BAC Testing in West Virginia

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Challenging the BAC test as part of your DUI defense

West Virginia has three approved BAC tests for measuring a driver’s blood alcohol concentration --breath, blood or urine. West Virginia law allows each law enforcement department to determine which method to use as its secondary chemical test, although all 55 counties in West Virginia have chosen the breath test as its preferred method. Once a law enforcement agency has designated its chosen test, the driver must submit to that test – agreeing to submit to one of the other tests does not satisfy the West Virginia DUI implied consent laws.

Anyone who operates a motor vehicle in West Virginia impliedly consents, by virtue of having accepted a driver’s license, to take a chemical test to determine their blood alcohol concentration (BAC) if their vehicle is stopped by a police officer who has reasonable suspicion to stop the driver and who believes the motorist is driving under the influence of alcohol or drugs.

Any approved BAC test is considered to be legally reliable evidence by the police and the courts, however, they are subject to challenge. A breath testing machine has to be tested periodically and the person administering the test must follow certain protocol and procedures.

You do have the option of refusing to take any breath or chemical test, but refusal to take the secondary chemical test can lead to an enhanced suspension of your driver’s license, unless you had a legally valid excuse for not taking it or the officer failed to follow proper procedure (link to FAQ page).

Because of its ease in administration, the secondary chemical test used in West Virginia is a breath machine. The device used is the EC/IR II, manufactured by Intoximeters, Inc. A troubling aspect of its use is that Intoximeters, Inc. refuses to sell the device to any private individual or organization that is not a government agency or that supports law enforcement. This is an interesting policy that a seasoned DUI attorney could exploit if your case should go to trial by questioning why a company should fear having its device tested by an opposing or independent body.

Regardless, an experienced DUI attorney can challenge the efficacy and accuracy of the device by seeing if it has been calibrated correctly and if the administration of a test was done according to strict guidelines, among evaluating a variety of other reasons that could impact the outcome.

Further, a blood alcohol test can be influenced by any number of factors that would cause it to register a false high reading. People suffering from GERD (gastrointestinal reflux disease) or acid reflux can cause alcohol from the stomach to move back to the throat or mouth.

People who work around toxic chemicals may have these in their lung tissue, which can also cause a false high reading.

Decaying food particles, mouthwash, cold medicines containing alcohol can have latent alcohol that can increase the breath test results. Other factors such as variation in breathing techniques can affect a test result, or persons with lung conditions such as bronchitis, asthma or chronic obstructive pulmonary syndrome may be physically unable to take the test.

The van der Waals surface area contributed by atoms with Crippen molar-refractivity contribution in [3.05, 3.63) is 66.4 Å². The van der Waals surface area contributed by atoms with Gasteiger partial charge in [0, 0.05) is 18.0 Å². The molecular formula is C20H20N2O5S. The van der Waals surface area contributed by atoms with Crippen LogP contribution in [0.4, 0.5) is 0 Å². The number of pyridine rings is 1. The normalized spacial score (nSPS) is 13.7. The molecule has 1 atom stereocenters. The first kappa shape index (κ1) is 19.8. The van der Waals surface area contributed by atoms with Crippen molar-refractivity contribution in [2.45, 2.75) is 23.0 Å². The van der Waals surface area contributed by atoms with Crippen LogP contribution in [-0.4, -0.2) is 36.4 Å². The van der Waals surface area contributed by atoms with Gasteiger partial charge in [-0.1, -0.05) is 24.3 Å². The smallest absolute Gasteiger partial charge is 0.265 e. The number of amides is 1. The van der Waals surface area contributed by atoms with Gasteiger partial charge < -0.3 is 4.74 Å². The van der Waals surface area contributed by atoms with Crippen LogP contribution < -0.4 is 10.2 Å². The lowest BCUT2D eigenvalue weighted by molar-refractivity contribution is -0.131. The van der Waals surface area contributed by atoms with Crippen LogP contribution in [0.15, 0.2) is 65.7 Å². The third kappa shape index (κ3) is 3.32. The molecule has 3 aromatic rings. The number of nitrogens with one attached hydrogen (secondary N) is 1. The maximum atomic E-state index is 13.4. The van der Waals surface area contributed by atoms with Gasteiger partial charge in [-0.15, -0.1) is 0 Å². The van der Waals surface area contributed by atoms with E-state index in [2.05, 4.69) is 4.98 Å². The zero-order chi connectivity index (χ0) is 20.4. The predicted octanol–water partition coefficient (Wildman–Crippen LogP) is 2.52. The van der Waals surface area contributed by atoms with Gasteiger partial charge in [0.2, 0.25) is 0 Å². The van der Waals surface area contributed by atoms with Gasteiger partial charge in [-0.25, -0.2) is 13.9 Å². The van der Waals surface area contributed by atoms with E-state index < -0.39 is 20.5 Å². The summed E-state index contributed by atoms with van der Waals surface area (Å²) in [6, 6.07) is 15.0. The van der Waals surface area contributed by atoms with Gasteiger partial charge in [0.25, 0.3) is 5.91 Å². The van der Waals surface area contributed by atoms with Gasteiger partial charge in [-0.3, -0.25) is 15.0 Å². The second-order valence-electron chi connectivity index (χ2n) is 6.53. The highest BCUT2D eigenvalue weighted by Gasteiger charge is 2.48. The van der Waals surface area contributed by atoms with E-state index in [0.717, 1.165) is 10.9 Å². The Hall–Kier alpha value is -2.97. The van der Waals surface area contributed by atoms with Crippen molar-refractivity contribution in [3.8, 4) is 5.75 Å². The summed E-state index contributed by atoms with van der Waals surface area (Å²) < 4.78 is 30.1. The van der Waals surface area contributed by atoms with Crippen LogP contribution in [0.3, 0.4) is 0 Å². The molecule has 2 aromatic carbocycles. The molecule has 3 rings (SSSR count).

Urine testing, although approved, is generally considered not as accurate and police departments rarely use this method of testing. If it is used, another test is usually administered to confirm the findings.

A blood alcohol test is generally considered the most accurate method of measuring blood alcohol when it is done via properly conducted gas chromatography. These tests are usually done at the WV State Police Crime Lab, although blood samples are usually collected at a hospital by a certified technician who must follow certain protocol and evidentiary procedures known as the “chain of evidence” by mixing the samples taken with a preservative and then placing it in marked vials. If there are inconsistencies or the chain of evidence is not adhered to as required, an experienced West Virginia DUI lawyer can argue that the test was contaminated or that the vials cannot be shown to belong to the person charged with the DUI.

Blood alcohol testing done at a local hospital normally uses the process of enzymatic testing, or serum blood (partial blood) testing, where it is the presence of an enzyme that is detected rather than the alcohol contained in the blood. Since the enzyme being tested can also appear in the presence of substances other than alcohol, the test results may not have determined the actual alcohol content of the blood.

Each method of measuring your blood alcohol is subject to a variety of factors and complicating procedures that can lead to false high readings, contamination, testing of other substances that did not affect your driving, or failure to follow the proper procedures resulting in samples that cannot be proved to have come from you.

An experienced and resourceful attorney like West Virginia DUI attorney Todd La Neve has often found scientifically accepted bases for attacking a BAC result. If you find yourself charged with a DUI, contact Todd La Neve for a FREE INITIAL CONSULTATION.

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